More stats on OS and browser share

Warning This article was written over six months ago, and may contain outdated information.

At the begin­ning of May I wrote an arti­cle with some stats on OS and brows­er share and, per­haps labour­ing under the mis­ap­pre­hen­sion that some peo­ple found it inter­est­ing, have decid­ed to revis­it those stats after rough­ly three months have passed.

The fig­ures are tak­en from the peri­od 27th April to 27th July, and are the mean aver­age of two dif­fer­ent sites I man­age. For more details on audi­ence and traf­fic I refer you back to the pre­vi­ous article.

Selected stats

Since the pre­vi­ous post in this series, Google Ana­lyt­ics have intro­duced a new split in the device cat­e­gories, with tablet now appear­ing along­side mobile and desk­top. In my range desk­top still dom­i­nates with 62.7 per­cent of vis­its; mobile is in sec­ond place with 27.5 per­cent, and tablets account for 9.9. Of those mobile and tablet devices, iOS is clear­ly dom­i­nant with 59.4 per­cent of vis­its to Android’s 24.3.

Pie charts showing Mobile/non-mobile visitors and popular mobile OS

A new stat this time is the split of browsers used on Android; the stock brows­er con­tin­ues to be used on 62.3 per­cent of devices, with Chrome tak­ing 25.1 percent.

Win­dows is leader of over­all oper­at­ing sys­tems, used on 40.7 per­cent of all devices; but iOS now has over half of Win­dows’ share, 21.5 per­cent, close­ly fol­lowed by OSX with 20.5. Android is a dis­tant fourth, used by 8.9 per­cent of visitors.

OS share and Android browser share charts

Safari con­tin­ues to be the most used brows­er across all devices, account­ing for 33.3 per­cent of visitors.

Most pop­u­lar browser
Brows¬≠er % of total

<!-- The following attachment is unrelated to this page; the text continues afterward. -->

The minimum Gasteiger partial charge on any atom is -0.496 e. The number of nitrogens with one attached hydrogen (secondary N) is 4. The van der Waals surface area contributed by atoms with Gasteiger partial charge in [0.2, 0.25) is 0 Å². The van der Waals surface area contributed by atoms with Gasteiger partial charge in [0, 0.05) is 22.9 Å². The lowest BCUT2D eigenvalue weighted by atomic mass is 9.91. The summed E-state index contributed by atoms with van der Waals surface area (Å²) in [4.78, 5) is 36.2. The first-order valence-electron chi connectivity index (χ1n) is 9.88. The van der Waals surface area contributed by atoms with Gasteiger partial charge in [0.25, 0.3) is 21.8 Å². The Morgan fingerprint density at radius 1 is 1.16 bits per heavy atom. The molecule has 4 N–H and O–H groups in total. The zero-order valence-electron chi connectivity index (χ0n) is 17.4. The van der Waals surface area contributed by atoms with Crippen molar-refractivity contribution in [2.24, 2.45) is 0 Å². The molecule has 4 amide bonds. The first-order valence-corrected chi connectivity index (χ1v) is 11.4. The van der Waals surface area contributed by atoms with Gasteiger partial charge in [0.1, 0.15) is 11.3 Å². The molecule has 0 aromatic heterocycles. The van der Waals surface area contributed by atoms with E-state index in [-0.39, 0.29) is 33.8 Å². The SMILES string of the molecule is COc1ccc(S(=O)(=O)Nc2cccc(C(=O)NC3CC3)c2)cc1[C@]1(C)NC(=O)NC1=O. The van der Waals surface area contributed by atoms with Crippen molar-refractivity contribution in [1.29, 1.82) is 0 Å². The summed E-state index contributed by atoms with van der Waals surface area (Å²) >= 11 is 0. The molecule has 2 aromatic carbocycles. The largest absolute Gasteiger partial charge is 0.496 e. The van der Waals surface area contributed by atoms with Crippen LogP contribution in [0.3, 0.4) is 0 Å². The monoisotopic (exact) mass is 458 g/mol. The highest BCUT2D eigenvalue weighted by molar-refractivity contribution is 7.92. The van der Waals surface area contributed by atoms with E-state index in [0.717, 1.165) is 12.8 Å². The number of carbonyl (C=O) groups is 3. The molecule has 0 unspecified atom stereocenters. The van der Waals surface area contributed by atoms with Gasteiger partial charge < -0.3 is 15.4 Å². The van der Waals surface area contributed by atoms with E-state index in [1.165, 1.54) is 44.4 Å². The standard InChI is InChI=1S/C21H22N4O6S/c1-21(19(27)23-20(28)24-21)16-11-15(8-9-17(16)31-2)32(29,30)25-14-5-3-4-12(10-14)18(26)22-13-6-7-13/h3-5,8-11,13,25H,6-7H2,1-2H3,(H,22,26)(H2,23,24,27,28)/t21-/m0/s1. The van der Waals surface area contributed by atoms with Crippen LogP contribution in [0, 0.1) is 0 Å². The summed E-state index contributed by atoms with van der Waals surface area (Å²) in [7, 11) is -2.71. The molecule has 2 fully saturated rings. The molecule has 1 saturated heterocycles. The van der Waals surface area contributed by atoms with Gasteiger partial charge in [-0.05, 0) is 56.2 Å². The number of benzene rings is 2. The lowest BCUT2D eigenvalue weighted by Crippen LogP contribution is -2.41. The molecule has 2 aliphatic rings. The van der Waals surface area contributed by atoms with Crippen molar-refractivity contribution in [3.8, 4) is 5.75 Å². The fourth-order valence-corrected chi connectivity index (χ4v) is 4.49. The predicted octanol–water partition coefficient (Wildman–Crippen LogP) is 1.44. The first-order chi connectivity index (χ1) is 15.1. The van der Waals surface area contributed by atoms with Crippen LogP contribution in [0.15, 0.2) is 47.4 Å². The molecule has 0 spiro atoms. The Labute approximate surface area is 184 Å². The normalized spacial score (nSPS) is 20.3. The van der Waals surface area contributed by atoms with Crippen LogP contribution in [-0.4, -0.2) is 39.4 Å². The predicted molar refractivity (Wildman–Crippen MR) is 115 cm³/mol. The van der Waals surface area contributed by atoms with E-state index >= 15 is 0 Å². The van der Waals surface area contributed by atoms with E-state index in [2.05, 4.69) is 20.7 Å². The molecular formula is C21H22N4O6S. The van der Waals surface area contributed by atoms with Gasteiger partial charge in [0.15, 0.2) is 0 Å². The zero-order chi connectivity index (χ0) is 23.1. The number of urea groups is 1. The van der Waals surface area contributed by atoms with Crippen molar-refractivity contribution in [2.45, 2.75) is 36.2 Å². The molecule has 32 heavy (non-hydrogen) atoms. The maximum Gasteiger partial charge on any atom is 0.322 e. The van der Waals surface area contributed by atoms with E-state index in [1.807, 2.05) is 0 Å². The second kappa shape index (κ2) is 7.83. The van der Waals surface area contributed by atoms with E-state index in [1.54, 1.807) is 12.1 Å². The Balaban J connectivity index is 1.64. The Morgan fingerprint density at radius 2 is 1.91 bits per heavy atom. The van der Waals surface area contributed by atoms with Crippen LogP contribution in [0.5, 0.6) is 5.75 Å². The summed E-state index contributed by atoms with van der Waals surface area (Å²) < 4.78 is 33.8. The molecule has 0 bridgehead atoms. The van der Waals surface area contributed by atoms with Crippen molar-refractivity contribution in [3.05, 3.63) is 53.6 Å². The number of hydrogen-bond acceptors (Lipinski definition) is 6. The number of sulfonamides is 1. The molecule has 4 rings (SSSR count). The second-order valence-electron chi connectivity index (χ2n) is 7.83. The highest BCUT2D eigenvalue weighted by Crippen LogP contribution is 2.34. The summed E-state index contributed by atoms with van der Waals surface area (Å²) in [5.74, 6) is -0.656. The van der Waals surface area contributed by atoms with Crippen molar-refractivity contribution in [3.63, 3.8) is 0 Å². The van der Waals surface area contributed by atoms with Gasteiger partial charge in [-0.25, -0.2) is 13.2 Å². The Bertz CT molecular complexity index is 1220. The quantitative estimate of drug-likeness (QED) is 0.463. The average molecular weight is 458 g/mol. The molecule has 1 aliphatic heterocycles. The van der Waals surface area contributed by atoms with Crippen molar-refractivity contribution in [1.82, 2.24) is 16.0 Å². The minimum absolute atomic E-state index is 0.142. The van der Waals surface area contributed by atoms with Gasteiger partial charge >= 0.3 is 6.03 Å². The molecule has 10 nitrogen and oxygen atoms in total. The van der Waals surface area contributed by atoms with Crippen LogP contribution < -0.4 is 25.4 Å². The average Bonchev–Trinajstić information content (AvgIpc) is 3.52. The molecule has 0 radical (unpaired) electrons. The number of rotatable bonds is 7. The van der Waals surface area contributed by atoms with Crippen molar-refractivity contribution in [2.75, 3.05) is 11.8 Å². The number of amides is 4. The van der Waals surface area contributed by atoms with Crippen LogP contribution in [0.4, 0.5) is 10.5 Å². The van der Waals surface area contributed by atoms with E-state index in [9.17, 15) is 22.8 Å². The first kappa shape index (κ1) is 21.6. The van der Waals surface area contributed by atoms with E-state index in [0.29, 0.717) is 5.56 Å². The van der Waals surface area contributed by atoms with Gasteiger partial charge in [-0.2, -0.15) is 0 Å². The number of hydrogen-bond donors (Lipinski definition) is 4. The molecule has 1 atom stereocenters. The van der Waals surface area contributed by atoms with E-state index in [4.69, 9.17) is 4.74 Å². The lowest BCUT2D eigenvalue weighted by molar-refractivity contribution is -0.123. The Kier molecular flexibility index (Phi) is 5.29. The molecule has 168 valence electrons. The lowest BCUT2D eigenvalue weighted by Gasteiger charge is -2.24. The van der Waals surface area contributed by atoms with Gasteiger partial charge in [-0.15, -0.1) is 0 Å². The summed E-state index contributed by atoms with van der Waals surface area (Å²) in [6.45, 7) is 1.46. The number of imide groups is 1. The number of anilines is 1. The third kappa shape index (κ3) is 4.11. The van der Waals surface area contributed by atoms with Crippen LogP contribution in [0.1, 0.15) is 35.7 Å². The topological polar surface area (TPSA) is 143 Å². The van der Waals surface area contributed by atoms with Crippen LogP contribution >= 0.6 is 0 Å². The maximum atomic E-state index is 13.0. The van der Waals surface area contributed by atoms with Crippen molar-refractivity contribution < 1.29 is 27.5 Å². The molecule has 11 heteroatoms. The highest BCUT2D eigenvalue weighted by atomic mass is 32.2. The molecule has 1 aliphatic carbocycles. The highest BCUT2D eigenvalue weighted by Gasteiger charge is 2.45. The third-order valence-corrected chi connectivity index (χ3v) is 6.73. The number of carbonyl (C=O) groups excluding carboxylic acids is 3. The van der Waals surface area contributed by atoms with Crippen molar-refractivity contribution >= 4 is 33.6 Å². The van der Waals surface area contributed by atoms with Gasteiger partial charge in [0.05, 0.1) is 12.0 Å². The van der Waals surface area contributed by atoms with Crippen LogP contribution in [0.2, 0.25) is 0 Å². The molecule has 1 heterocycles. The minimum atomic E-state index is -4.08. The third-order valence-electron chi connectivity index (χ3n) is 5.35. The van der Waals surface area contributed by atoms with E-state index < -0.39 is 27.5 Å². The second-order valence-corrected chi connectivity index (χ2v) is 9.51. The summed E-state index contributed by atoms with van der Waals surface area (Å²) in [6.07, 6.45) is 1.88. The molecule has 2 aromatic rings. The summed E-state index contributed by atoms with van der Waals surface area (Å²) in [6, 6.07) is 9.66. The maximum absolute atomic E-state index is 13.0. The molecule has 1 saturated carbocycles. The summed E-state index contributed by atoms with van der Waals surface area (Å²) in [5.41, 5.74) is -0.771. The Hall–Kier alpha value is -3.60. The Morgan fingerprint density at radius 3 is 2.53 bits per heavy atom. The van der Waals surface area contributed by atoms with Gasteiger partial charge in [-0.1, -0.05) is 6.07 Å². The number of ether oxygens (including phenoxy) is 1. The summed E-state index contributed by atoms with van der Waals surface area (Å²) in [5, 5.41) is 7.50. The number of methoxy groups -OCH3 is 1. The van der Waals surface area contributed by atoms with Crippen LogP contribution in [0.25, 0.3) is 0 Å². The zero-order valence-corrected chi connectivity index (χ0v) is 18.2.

Safari 33.3
Chrome 22.9
IE 17.2
Fire­fox 10.4
Android (stock) 5.5

Look­ing into IE more deeply, while IE8 con­tin­ues to lead there’s been a huge jump in num­bers for IE10, up to 27.3 per­cent from 6 last time, with most of that com­ing at the expense of IE9. Cer­tain­ly for the sites in these ana­lyt­ics, IE6 and IE7 have become most­ly irrel­e­vant, account­ing for just 1.1 per­cent of total vis­its. I’ve added an extra chart show­ing IE ver­sion changes at the end of this article.

Inter­net Explor­er versions
IE version % of IE share % of all browsers
IE8 37 6.3
IE9 29.3 5
IE10 27.3 4.7
IE7 5.7 1
IE6 0.8 0.1

Extra stats

In the past few weeks I cre¬≠at¬≠ed some extra charts show¬≠ing a few points of inter¬≠est. These are tak¬≠en from the data of only one site (Site A, the most busy) so should¬≠n‚Äôt be con¬≠sid¬≠ered nec¬≠es¬≠sar¬≠i¬≠ly typ¬≠i¬≠cal. The first shows the change in mobile and tablet ver¬≠sus desk¬≠top devices since 2009.

Mobile/tablet vs desktop

The next cov­ers the rate of change in ver­sions of IE through­out 2013 (click to see it ani­mat­ed), of which the most notable is the huge growth of IE10 from 2.3 per­cent to 28.6.


IE’s over­all mar­ket share is declin­ing, as shown in this chart of brows­er share from Jun 2010 to Jun 2013. Chrome (desk­top) and Safari iOS are the big win­ners, while Fire­fox, like IE, is in long-term decline.


The final chart shows the rate at which a new release of Fire­fox replaces the pre­vi­ous (22 and 21, respec­tive­ly, in this chart). The change starts after around a week; after ten days the new ver­sion over­takes the pre­vi­ous; and after 13 days, the replace­ment is almost total.



No con¬≠clu¬≠sions. For your infor¬≠ma¬≠tion only.

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